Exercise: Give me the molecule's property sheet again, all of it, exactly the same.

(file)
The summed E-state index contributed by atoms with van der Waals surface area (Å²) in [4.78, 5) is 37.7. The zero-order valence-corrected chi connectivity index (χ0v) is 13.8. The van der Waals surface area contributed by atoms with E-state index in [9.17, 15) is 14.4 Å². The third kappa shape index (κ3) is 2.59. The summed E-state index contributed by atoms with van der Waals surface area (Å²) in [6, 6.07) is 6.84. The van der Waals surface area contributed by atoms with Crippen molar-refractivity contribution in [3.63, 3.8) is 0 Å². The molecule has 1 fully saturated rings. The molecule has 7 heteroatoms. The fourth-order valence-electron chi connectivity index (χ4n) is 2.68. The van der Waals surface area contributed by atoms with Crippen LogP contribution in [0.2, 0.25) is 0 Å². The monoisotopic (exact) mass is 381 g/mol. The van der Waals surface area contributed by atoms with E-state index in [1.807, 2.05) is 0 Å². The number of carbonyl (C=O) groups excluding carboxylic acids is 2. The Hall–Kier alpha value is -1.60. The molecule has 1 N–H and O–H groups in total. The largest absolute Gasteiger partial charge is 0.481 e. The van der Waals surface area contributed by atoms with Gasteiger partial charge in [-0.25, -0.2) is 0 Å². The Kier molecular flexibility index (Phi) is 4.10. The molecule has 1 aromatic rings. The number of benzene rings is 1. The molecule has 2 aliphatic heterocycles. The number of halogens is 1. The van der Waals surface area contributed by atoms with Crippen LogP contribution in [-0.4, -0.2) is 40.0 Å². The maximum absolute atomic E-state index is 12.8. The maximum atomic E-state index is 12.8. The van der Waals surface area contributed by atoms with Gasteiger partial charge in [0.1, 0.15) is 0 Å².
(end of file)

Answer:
The summed E-state index contributed by atoms with van der Waals surface area (Å²) in [4.78, 5) is 37.7. The zero-order valence-corrected chi connectivity index (χ0v) is 13.8. The van der Waals surface area contributed by atoms with E-state index in [9.17, 15) is 14.4 Å². The third kappa shape index (κ3) is 2.59. The summed E-state index contributed by atoms with van der Waals surface area (Å²) in [6, 6.07) is 6.84. The van der Waals surface area contributed by atoms with Crippen molar-refractivity contribution in [3.63, 3.8) is 0 Å². The molecule has 1 fully saturated rings. The molecule has 7 heteroatoms. The fourth-order valence-electron chi connectivity index (χ4n) is 2.68. The van der Waals surface area contributed by atoms with Crippen LogP contribution in [0.2, 0.25) is 0 Å². The monoisotopic (exact) mass is 381 g/mol. The van der Waals surface area contributed by atoms with E-state index in [1.807, 2.05) is 0 Å². The number of carbonyl (C=O) groups excluding carboxylic acids is 2. The Hall–Kier alpha value is -1.60. The molecule has 1 N–H and O–H groups in total. The largest absolute Gasteiger partial charge is 0.481 e. The van der Waals surface area contributed by atoms with Gasteiger partial charge in [-0.25, -0.2) is 0 Å². The Kier molecular flexibility index (Phi) is 4.10. The molecule has 1 aromatic rings. The number of benzene rings is 1. The molecule has 2 aliphatic heterocycles. The number of halogens is 1. The van der Waals surface area contributed by atoms with Crippen LogP contribution in [-0.4, -0.2) is 40.0 Å². The maximum absolute atomic E-state index is 12.8. The maximum atomic E-state index is 12.8. The van der Waals surface area contributed by atoms with Gasteiger partial charge in [0.1, 0.15) is 0 Å².